Tyche Books. It appeared on the last day of February but due to my extremely low productivity, I have only finished reading it last night. In their own words they "crave innovative stories that push the boundaries of our imaginations." Ride the Moon certainly shows that ambition. It is a collection of stories with the moon as the theme of the stories and ranges from the horrific to the fantastic, from historical to post apocalyptic and from the mythological to the surreal. It certainly tries to live up to the publisher's mission statement but the editor is taking a risk with such a wide spread too. Even for a reader with an appreciation for several genres, not all these stories will be winners. It is an anthology that will stretch the limits of your literary comfort zone.
The anthology contains nineteen stories by authors from all over the English speaking world, although most of them are Canadian. I've read work by exactly none of the authors included, so I went into this anthology not knowing what to expect. Nineteen stories is a bit too much for me to discuss them individually, so I've picked a few I liked in particular.
The first story I want to discuss is The Dowser by Kevin Cockle. In a way it contains a lot of elements in one story that other stories zoom in on. The story doesn't mention a date specifically but I got the impression it is set in a future some decades from now, when a scarcity of oil is making itself felt. The main character, a man with an almost supernatural talent for finding oil deposits where technology delivers inconclusive measurements, is being lead to an ancient mystery. Oil deposits as a a trail of breadcrumbs leading to an Aztec deity. I thought this story fused the modern oil scarcity and environmenental concerns with the Aztec mythology very well.
Moon Dream by Rebecca M. Senese is quite a different story. This one too, is set in the future but one where economic collapse has lead to an end of all hopes of conquering space, people have more immediate concerns than sinking resources into developing spaceflight. Not everybody is ready to give up on the dream of walking on the moon however. Julia Threswald is determined to travel there one day, and if no space agency can help her, she will get there herself. There is a kind of Clarkean optimism to this story. The main character has a firm grasp of physics and although the author does not put as much emphasis on the technical side as Clarke would have done, there is the firm belief that there is a technical solution to this problem. A fine piece of science fiction.
On the Labrador Shore, She Waits by Krista D. Ball is a piece of historical fiction based on archaeological finds near L’Anse Amour in Labrador, Canada. The burial site contained the body of an adolescent, obviously buried with great care 7,500 years ago. One theory is that it was a sacrifice made to ensure the survival of the people in times of hardship. Ball spins a tale of pride, sacrifice and love around the archaeological evidence. It brings the hardships of living in such a challenging environment very close. It is always hard to make the reader feel why a character would see human sacrifice as the only way out in such a situation but in this story Ball pulls it off. It combines an emotionally powerful story with enough historical detail to make me do a search on the actual burial site.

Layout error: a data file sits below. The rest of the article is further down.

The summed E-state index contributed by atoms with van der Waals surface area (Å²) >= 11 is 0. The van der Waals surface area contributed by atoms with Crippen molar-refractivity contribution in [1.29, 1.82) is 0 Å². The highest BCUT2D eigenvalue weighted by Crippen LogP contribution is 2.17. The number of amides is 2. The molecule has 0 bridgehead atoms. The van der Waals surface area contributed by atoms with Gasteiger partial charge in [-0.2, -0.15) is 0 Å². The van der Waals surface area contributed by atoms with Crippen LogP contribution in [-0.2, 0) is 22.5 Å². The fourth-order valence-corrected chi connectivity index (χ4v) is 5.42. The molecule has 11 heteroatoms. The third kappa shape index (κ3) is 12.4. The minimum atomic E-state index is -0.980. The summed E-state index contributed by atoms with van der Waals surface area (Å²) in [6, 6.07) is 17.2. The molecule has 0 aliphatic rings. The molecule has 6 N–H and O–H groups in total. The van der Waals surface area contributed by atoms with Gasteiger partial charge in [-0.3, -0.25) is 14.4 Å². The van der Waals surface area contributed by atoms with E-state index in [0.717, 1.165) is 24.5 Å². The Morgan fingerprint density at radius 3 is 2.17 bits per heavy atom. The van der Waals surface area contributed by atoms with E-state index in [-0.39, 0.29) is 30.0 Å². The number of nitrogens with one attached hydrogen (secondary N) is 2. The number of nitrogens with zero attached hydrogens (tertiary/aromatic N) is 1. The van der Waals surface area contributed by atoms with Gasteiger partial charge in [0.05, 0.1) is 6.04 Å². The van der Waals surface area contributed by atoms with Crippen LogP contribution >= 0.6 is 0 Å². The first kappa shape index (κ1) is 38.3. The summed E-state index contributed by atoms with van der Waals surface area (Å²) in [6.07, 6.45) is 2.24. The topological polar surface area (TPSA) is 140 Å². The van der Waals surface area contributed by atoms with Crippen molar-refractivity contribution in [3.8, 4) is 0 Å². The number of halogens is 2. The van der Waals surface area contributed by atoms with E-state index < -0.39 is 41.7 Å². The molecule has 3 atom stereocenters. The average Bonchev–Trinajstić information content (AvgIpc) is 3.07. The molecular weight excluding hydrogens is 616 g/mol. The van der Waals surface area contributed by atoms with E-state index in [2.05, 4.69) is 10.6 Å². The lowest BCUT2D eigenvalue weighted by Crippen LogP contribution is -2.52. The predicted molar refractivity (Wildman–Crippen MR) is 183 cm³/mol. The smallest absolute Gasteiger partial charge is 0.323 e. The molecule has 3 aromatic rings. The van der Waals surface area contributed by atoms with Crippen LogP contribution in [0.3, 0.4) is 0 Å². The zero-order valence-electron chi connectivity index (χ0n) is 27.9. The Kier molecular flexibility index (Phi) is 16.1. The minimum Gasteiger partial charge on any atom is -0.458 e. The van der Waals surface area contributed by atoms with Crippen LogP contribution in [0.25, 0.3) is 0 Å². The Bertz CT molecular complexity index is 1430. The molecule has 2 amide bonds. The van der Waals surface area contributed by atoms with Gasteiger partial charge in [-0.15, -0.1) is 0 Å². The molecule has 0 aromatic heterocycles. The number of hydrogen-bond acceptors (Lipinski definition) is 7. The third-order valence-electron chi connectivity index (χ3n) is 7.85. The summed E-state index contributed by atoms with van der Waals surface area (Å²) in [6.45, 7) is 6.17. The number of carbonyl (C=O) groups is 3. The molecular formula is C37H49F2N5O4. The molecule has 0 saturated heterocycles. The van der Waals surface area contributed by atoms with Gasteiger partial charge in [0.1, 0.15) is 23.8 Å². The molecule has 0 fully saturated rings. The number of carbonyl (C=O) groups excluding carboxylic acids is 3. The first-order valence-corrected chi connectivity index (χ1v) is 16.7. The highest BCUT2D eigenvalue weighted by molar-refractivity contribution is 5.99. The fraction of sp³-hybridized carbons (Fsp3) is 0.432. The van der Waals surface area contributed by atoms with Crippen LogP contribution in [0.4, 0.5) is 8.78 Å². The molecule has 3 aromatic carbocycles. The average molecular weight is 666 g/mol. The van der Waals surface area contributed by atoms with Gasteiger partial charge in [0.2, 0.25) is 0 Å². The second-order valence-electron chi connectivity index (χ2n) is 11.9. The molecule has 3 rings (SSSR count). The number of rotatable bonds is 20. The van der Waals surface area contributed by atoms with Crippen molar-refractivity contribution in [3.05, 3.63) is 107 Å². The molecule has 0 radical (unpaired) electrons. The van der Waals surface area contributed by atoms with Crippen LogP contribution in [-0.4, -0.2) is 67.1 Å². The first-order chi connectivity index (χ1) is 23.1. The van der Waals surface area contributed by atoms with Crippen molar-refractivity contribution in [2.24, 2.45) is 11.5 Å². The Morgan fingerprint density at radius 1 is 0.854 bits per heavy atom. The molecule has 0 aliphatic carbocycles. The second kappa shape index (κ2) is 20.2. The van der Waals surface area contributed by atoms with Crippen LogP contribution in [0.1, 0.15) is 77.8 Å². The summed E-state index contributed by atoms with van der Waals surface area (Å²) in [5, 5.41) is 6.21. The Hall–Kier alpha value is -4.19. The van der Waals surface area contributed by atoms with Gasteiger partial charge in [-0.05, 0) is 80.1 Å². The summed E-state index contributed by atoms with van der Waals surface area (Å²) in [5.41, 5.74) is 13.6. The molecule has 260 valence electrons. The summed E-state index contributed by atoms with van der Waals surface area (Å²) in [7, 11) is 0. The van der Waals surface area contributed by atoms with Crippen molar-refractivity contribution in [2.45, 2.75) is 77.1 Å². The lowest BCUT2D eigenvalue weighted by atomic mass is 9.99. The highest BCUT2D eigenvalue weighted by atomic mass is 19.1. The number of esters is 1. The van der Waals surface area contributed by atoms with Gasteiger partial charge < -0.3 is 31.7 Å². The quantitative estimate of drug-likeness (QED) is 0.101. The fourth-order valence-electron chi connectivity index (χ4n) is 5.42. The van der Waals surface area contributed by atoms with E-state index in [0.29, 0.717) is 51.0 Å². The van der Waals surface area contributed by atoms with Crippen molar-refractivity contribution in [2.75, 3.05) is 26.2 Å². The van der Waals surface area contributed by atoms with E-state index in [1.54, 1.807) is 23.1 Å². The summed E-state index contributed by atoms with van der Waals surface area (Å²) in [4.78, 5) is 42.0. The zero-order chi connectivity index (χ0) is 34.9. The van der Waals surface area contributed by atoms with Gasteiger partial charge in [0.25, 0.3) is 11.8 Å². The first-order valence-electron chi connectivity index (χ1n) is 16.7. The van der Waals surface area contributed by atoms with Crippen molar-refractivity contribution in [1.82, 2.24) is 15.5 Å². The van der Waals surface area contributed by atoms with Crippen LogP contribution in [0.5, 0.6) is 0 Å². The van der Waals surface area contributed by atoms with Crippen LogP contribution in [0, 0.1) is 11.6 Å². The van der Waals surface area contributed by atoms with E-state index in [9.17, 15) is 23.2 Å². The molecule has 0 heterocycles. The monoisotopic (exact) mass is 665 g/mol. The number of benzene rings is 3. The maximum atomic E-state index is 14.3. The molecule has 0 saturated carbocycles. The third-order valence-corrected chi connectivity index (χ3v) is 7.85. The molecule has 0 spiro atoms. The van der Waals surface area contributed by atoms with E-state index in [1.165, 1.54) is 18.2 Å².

Small Seven's Secret by Billie Millholland could be considered a historical piece as well but this time with a distinct Steampunk flavor to it. A Chinese scientist tries to harness the power of the moon to create a link between the Chinese Dowager Empress Cixi and the ruler of the British Empire Queen Victoria. To do it, he needs the cooperation of the untrained Zhang sisters, three of whom perish in the attempt. The seventh sister is not about to allow more of her siblings to be lost to the ambitions of the scientists. It's an intoxicating blend of magic and technology. Like a lot of good short fiction, the story leaves the reader with the idea that it could very well have been the core of a longer work.
One of the stories that leans more towards horror is Husks by Isabella Drzemczewska Hodson. One of the things the moon is often associated with is creatures of the night and this story contains a disturbing pair of those. A brother and sister grow up in an orphanage. They are a peculiar pair but nobody pays much attention to them, except for April, one of the women taking care of them. The plot itself is fairly predictable but it is such a beautifully written story that I had to include a few comments on it in this review. The omniscient narrator manages to convey both the strangeness of the pair, as well as the urges that lead to the inevitable conclusion of the story. It's written in the present tense with beautifully flowing prose. Stylistically, this story clearly stands out in the anthology.
Although not all stories worked equally well for me, there is plenty to enjoy in this anthology. Variety is the word here, I think there is something for is everybody. The e-book version I've read is professionally edited and apart from a few mistakes in the page numbers it was remarkably clean as e-books go. It is always nice to see a publisher take care with the e-book edition of their books. If this is the standard Tyche Books means to keep itself to, I think we'll see some very interesting publications from them in years to come. With Ride the Moon they have certainly added a few names to my list of authors to keep an eye on.
Title: Ride the Moon
Author: M.D.L. Curelas
Publisher: Tyche Books
First published: 2012